Unfortunately, the game features somewhat of a “pay to win” system. Everything can be unlocked after leveling up your character but they can also be unlocked with credits; credits can be unlocked with real money. I understand that you don’t have to pay for these items if you don’t want to but it’s unfortunate that players can spend some credits to unlock the best abilities and weapons and then stomp low level characters. The game also has some balancing issues. For example, the teleport ability combined with the double barrel shotgun makes you an unstoppable killing machine. You will often be in cover and an enemy will teleport to you and kill you with one shot before you even have a chance to react. Another big problem with the game is the matchmaking system. While finding a game to play is fast and easy, you will most likely find yourself staring at a loading screen for minutes while it populates the lobby and gets the game initially set up. This is a minor inconvenience which will hopefully be fixed with a patch sometime in the near future.

Those issues aside this game is incredibly fun and addicting. Games are short, lasting usually less than five minutes but are full of fast, exciting action. You will most likely keep telling yourself “just one more game” and before you know it, the sun is coming up. I also found that the online community for this game takes this game more seriously than other shooters out there. You have to think two steps ahead of your opponents in this game. You have to decide when it’s the best time to move, the best time to fall back, the best time to use your abilities, and keep an eye on the screen at all times to keep track of your enemies. Battles are fast and intense and I have had countless, heart racing rounds where both teams were tied with seconds left in the match and ends up being decided by a single point.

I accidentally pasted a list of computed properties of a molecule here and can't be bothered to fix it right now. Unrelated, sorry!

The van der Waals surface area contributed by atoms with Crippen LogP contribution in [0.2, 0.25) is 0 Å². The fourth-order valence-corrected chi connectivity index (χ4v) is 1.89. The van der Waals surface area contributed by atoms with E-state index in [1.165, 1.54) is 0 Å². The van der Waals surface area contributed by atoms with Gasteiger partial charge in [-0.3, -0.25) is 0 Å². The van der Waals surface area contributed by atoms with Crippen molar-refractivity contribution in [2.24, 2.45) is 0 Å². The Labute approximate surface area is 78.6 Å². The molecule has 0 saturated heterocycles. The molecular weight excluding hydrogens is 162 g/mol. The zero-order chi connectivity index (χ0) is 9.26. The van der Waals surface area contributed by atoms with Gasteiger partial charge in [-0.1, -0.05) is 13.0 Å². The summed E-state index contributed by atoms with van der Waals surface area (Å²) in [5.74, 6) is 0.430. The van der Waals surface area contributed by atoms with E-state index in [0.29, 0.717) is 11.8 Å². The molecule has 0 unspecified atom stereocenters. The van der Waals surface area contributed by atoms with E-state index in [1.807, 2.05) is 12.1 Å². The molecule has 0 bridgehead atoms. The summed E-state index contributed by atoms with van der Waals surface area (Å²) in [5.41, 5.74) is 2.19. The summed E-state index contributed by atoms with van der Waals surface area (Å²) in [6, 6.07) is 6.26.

In the end, Hybrid is one of the most unique, fun and addicting games that I’ve played all year. For $15, this game is well worth the money and will keep you playing nonstop to get to that next level and earn your next unlock. It pushes you to come back again and again and again. If you are burnt out on first- or third-person, run and gun shooters, then you will find Hybrid to be a welcome change of pace.
Addicting and fun, Hybrid proves to be a fresh and enjoyable experience on the XBLA. You will easily get your $15 out of the experience thanks to the drive to come back and get to the next level.

Rating: 9 Excellent

* The product in this article was sent to us by the developer/company.

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About Author


I have been playing video games for as long as I can remember. My earliest gaming memories come from playing Lady Bug and Snafu on my fathers Colecovision and Intellivision respectively.  It wasnt until I was 6 years old and played a Mortal Kombat 2 arcade machine in a game room at a hotel that I truly fell in love with a videogame. I have so many wonderful memories of my dad and I playing Mortal Kombat on SNES every night after dinner. Throughout my childhood NES, SNES, Gameboy and Sega Genesis were the loves of my life. Here I am 29 years old and still as much in love with videogames as I ever was. And for the record... I enjoyed the Mass Effect 3 ending... sue me